Thursday, April 25, 2024

The US Cluster Munition Coalition (USCMC) is appalled by President Biden’s decision to again transfer internationally prohibited cluster munitions to Ukraine. The US Cluster Munition Coalition has condemned the four previous transfers of these weapons since July of 2023, and is dismayed by the need to condemn such an action for the fifth time. The US Cluster Munition Coalition urges President Biden to reject these prohibited weapons and to urgently act to align US policy and actions with requirements of the Convention on Cluster Munitions.

According to the April 24, 2024, announcement, the latest transfer includes 155mm artillery rounds containing cluster munitions that deliver Dual Purpose Improved Conventional Munitions (DPICM) submunitions. The United States stockpiles 155mm M864 cluster munition artillery projectiles that each contain 72 DPICM submunitions and 155mm M483A1 artillery projectiles that each contain 88 DPICM submunitions. However, the exact type and quantity of cluster munitions transferred is again not specified by the announcement. 

The US Cluster Munition Coalition condemns this transfer decision due to the devastating and long-term humanitarian consequences of cluster munitions. The transfer is contrary to the global norms embodied in the 2008 Convention on Cluster Munitions that prohibits the development, acquisition, use, transfer and stockpiling of cluster munitions. A total of 124 countries, including 25 NATO member states, have ratified the Convention on Cluster Munitions. The previous transfers of US cluster munitions to Ukraine prompted criticism from more than two dozen world leaders and top officials. The continued transfer of these banned weapons undermines the global norm against them, and erodes US moral and diplomatic standing in the eyes of the international community.

The transfer and use of these weapons will only cause greater suffering to civilians, especially children, today and for decades to come. Cluster munitions are not a “winning weapon” but indiscriminate weapons that blanket large areas, contaminating land and inflicting disproportionate harm on civilians. The 2023 Cluster Munition Monitor report found that there were at least 1,172 new cluster munition casualties globally in 2022, the highest annual number of cluster munition casualties since at least 2010. There were 890 casualties recorded in Ukraine alone. In 2022, civilians accounted for approximately 95% of all cluster munition casualties. Children account for roughly half of the casualties from cluster munition remnants. 

Following the initial July 2023 decision to transfer cluster munitions, the US Cluster Munition Coalition asked the Biden administration to answer basic but critical questions regarding the transfer of cluster munitions to Ukraine, including the exact types, quantities, dud rates, and transit points. However, the administration has not provided written public answers to these questions as of April 2024. The US Cluster Munition Coalition is dismayed by the continued lack of transparency from the Department of Defense and the White House on this issue.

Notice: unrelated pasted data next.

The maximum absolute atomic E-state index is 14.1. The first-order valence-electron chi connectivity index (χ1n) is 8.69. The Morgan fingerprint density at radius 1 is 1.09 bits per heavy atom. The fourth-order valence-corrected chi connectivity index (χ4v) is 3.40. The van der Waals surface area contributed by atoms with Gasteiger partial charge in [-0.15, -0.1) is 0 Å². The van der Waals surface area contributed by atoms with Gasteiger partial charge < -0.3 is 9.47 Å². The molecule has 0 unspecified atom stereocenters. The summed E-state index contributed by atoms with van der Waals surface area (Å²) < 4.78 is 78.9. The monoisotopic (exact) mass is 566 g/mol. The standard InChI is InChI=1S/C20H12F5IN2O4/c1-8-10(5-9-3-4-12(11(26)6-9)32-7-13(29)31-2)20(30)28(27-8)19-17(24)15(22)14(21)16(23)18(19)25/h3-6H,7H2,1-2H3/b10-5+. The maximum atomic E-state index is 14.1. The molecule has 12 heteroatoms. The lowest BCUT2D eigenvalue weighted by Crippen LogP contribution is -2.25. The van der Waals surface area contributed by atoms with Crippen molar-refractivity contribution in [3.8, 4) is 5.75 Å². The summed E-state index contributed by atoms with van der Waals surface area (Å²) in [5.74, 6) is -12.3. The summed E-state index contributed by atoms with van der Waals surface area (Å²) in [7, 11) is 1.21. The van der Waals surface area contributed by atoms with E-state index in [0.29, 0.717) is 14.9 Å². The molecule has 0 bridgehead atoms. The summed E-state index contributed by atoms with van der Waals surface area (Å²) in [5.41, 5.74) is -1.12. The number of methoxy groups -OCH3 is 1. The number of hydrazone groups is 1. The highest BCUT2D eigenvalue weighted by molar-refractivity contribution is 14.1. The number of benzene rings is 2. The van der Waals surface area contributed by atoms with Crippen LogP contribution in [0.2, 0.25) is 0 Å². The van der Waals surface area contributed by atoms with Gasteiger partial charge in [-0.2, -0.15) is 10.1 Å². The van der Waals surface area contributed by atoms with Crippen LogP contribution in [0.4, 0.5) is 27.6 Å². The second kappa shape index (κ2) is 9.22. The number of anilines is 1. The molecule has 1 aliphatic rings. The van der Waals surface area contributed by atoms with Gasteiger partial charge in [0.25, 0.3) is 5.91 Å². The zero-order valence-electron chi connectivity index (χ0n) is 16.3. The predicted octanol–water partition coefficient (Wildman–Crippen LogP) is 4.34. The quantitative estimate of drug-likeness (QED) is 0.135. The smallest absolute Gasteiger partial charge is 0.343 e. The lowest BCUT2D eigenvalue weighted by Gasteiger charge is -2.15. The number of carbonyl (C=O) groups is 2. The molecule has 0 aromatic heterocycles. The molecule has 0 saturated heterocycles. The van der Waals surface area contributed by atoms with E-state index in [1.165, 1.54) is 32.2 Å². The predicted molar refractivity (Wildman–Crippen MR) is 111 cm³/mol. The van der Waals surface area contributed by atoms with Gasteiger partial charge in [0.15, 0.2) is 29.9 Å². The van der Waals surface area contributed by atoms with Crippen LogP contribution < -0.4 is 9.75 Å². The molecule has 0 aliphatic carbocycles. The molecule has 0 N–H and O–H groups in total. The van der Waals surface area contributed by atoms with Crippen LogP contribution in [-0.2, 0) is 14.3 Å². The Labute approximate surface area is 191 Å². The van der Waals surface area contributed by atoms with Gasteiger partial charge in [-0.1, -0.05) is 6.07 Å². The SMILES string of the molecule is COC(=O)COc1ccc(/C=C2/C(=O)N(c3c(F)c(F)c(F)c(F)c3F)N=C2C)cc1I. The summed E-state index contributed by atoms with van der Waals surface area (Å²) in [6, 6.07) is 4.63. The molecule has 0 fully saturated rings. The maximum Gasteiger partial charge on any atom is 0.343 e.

Previously, the US transferred to Ukraine 155mm artillery projectiles containing cluster munitions in July 2023, September 2023, and March 2024, while it transferred ballistic missiles (ATACMS) containing cluster munitions in October 2023 and March 2024

The US Cluster Munition Coalition urges the United States to change course and stop supporting new use of these globally prohibited weapons. The US Cluster Munition Coalition calls on President Biden to immediately halt the transfer of these banned weapons due to the significant humanitarian, human rights, and political risks involved. Further, the US Cluster Munition Coalition reiterates its longstanding call for the United States to end the use, transfer, and stockpiling of cluster munitions, to swiftly join the Convention on Cluster Munitions, and to encourage its partners and allies to do the same.


The US Cluster Munition Coalition is a coalition of non-governmental organizations working to achieve a comprehensive US ban on cluster munitions as well as US accession to the 2008 Convention on Cluster Munitions, which more than 120 nations have joined. Our coalition also calls for sustained U.S. government financial support for the clearance of cluster munition remnants and assistance for victims of the weapons. 


Experts for Contact: 

Sera Koulabdara Chair, US Cluster Munition Coalition and CEO, Legacies of War

Mary Wareham Deputy Arms Director, Human Rights Watch

Titus Peachey  Steering Committee Member, U.S. Cluster Munition Coalition and Emeritus Board Chair, Legacies of War

Daryl G. Kimball Executive Director, Arms Control Association

Mira Adam  Sr. Media Officer, Humanity & Inclusion